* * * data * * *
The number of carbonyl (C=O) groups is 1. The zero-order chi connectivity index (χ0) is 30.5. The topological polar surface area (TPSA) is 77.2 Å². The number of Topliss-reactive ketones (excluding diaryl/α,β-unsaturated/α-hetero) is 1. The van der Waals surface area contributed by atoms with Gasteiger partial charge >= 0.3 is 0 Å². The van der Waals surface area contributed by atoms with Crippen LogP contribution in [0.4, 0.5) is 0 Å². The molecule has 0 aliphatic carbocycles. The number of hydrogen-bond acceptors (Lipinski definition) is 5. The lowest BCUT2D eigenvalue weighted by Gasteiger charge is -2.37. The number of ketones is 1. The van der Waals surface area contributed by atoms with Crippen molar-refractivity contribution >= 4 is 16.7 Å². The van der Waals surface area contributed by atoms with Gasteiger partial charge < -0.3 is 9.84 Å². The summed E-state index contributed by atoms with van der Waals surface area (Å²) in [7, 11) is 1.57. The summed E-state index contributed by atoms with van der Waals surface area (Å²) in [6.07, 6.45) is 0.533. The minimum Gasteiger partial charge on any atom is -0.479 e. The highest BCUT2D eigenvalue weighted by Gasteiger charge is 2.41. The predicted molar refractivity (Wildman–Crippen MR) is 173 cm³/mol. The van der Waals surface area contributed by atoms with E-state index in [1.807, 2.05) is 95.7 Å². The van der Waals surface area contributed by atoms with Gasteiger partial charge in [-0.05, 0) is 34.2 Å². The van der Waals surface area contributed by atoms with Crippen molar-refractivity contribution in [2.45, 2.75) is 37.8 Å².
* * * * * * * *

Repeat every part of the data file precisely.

The number of carbonyl (C=O) groups is 1. The zero-order chi connectivity index (χ0) is 30.5. The topological polar surface area (TPSA) is 77.2 Å². The number of Topliss-reactive ketones (excluding diaryl/α,β-unsaturated/α-hetero) is 1. The van der Waals surface area contributed by atoms with Gasteiger partial charge >= 0.3 is 0 Å². The van der Waals surface area contributed by atoms with Crippen LogP contribution in [0.4, 0.5) is 0 Å². The molecule has 0 aliphatic carbocycles. The number of hydrogen-bond acceptors (Lipinski definition) is 5. The lowest BCUT2D eigenvalue weighted by Gasteiger charge is -2.37. The number of ketones is 1. The van der Waals surface area contributed by atoms with Crippen molar-refractivity contribution >= 4 is 16.7 Å². The van der Waals surface area contributed by atoms with Gasteiger partial charge < -0.3 is 9.84 Å². The summed E-state index contributed by atoms with van der Waals surface area (Å²) in [7, 11) is 1.57. The summed E-state index contributed by atoms with van der Waals surface area (Å²) in [6.07, 6.45) is 0.533. The minimum Gasteiger partial charge on any atom is -0.479 e. The highest BCUT2D eigenvalue weighted by Gasteiger charge is 2.41. The predicted molar refractivity (Wildman–Crippen MR) is 173 cm³/mol. The van der Waals surface area contributed by atoms with E-state index in [1.807, 2.05) is 95.7 Å². The van der Waals surface area contributed by atoms with Gasteiger partial charge in [-0.05, 0) is 34.2 Å². The van der Waals surface area contributed by atoms with Crippen molar-refractivity contribution in [2.45, 2.75) is 37.8 Å².